When she finally did take the steps to divorce her husband, her ambitions switched to becoming Queen of England. Being queen became her greatest desire. However, no one except Edward wanted her to be queen. When he abdicated the throne, Wallis's hopes were dashed. She was reluctant to marry him. She quickly realized that she had made her bed and had to lie in it. As his wife, she never showed Edward any respect. She despised him and considered him to be a pest. She ignored him and always talked down to him. Many people who knew Wallis were shocked at how she was treating a former king. She did not even make any attempts to see Edward during his final days on earth. In fact, it was not Wallis who held him on his deathbed, but an American nurse who was assigned to take care of him.

     Wallis did not care about Edward. Instead, she was in love with another man. His name was Herman Rogers. Mr. Morton believed that he was the greatest love of her life. Herman was her best friend. He always gave her good advice. She relied on him whenever she needed help. Thus, it would be no surprise if she loved him as more than a friend.

     Even though Wallis was not likable, Edward was equally dislikable. He was often seen as weak and needy. He acted like a child. He whines constantly and cries when Wallis does not treat him right. He always relies on Wallis’s affection. He had no ambition. He did not care about his country or his people. He hated the responsibility of being the Prince of Wales and later on King of England. He was always looking for a way to shirk his responsibility. He finally found his way out of kingship when he wanted to marry Wallis Simpson. He was so happy when he abdicated that he started singing! Edward was always the submissive one in the relationship. He liked to be manipulated and controlled. It made me wonder what Edward would have been like as a king had he stayed on his throne. After reading this book, I was so glad Edward abdicated when he did.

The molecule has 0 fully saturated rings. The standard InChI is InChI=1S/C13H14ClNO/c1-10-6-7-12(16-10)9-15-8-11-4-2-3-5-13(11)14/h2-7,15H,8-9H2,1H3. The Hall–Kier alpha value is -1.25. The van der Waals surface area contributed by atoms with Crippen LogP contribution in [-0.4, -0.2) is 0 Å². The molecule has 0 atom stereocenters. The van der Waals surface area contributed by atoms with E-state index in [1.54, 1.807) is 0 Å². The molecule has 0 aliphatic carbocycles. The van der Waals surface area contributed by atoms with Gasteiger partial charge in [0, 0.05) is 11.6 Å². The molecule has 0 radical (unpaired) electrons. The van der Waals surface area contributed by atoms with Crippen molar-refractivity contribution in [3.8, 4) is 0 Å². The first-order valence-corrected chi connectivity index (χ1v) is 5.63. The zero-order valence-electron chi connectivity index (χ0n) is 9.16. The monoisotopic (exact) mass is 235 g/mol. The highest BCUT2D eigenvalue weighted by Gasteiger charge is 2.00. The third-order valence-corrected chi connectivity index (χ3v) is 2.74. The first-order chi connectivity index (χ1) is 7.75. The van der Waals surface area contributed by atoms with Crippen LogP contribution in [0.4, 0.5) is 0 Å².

Overall, this was a very detailed biography on Wallis Simpson. I thought the author did an excellent job in portraying who Wallis might have been. Wallis was a complex figure, and Mr. Morton did a great job in showing it. The writing was engaging and very easy to read. I always found Wallis to be a fascinating figure, but after reading this book I came away with an intense dislike for her. After reading Wallis in Love, I can understand why they were ostracized by the royal family. Wallis and Edward were the jokes of British royalty. George VI and Queen Elizabeth were more suitable to rule. George VI knew his responsibility to his country and his people while Edward VIII did not! Wallis Simpson getting an honorable funeral after she died was more than she deserved! Even though Wallis in Love made me dislike Wallis, I’m still interested in reading a few more books on her to get a better perspective of her. I have a copy of Anne Sebba’s biography of her that I am looking to read sometime in the near future. Wallis in Love is a must-read for those not only interested in the royals but also to those who want to know the true story of one of history’s greatest romances and scandals!

Rating: 4 out of 5 stars